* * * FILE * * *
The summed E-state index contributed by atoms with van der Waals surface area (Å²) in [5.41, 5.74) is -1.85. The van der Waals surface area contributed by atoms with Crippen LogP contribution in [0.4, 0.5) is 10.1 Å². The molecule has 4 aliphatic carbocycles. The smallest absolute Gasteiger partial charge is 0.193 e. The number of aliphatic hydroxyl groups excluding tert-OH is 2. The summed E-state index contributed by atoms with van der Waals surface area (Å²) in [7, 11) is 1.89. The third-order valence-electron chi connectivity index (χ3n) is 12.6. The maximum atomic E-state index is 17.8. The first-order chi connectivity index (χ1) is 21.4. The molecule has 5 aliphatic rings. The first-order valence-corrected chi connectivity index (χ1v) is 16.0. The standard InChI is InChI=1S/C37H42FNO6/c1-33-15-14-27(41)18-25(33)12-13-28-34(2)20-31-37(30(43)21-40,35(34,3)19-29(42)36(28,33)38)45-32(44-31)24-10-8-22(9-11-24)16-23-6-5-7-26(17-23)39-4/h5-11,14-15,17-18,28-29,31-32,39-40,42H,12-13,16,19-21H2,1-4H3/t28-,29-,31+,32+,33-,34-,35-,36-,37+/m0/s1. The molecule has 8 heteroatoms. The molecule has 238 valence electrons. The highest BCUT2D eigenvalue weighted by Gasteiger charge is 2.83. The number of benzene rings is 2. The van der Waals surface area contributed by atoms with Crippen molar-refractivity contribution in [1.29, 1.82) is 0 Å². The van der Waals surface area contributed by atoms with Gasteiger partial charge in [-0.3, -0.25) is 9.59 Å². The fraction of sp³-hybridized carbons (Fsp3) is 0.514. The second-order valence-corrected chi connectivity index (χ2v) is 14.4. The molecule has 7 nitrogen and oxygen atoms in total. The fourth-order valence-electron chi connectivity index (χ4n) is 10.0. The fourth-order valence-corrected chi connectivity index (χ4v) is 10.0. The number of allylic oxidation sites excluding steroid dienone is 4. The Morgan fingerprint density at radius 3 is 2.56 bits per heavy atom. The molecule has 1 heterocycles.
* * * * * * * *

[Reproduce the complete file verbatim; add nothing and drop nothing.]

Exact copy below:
The summed E-state index contributed by atoms with van der Waals surface area (Å²) in [5.41, 5.74) is -1.85. The van der Waals surface area contributed by atoms with Crippen LogP contribution in [0.4, 0.5) is 10.1 Å². The molecule has 4 aliphatic carbocycles. The smallest absolute Gasteiger partial charge is 0.193 e. The number of aliphatic hydroxyl groups excluding tert-OH is 2. The summed E-state index contributed by atoms with van der Waals surface area (Å²) in [7, 11) is 1.89. The third-order valence-electron chi connectivity index (χ3n) is 12.6. The maximum atomic E-state index is 17.8. The first-order chi connectivity index (χ1) is 21.4. The molecule has 5 aliphatic rings. The first-order valence-corrected chi connectivity index (χ1v) is 16.0. The standard InChI is InChI=1S/C37H42FNO6/c1-33-15-14-27(41)18-25(33)12-13-28-34(2)20-31-37(30(43)21-40,35(34,3)19-29(42)36(28,33)38)45-32(44-31)24-10-8-22(9-11-24)16-23-6-5-7-26(17-23)39-4/h5-11,14-15,17-18,28-29,31-32,39-40,42H,12-13,16,19-21H2,1-4H3/t28-,29-,31+,32+,33-,34-,35-,36-,37+/m0/s1. The molecule has 8 heteroatoms. The molecule has 238 valence electrons. The highest BCUT2D eigenvalue weighted by Gasteiger charge is 2.83. The number of benzene rings is 2. The van der Waals surface area contributed by atoms with Crippen molar-refractivity contribution in [1.29, 1.82) is 0 Å². The van der Waals surface area contributed by atoms with Gasteiger partial charge in [-0.3, -0.25) is 9.59 Å². The fraction of sp³-hybridized carbons (Fsp3) is 0.514. The second-order valence-corrected chi connectivity index (χ2v) is 14.4. The molecule has 7 nitrogen and oxygen atoms in total. The fourth-order valence-electron chi connectivity index (χ4n) is 10.0. The fourth-order valence-corrected chi connectivity index (χ4v) is 10.0. The number of allylic oxidation sites excluding steroid dienone is 4. The Morgan fingerprint density at radius 3 is 2.56 bits per heavy atom. The molecule has 1 heterocycles.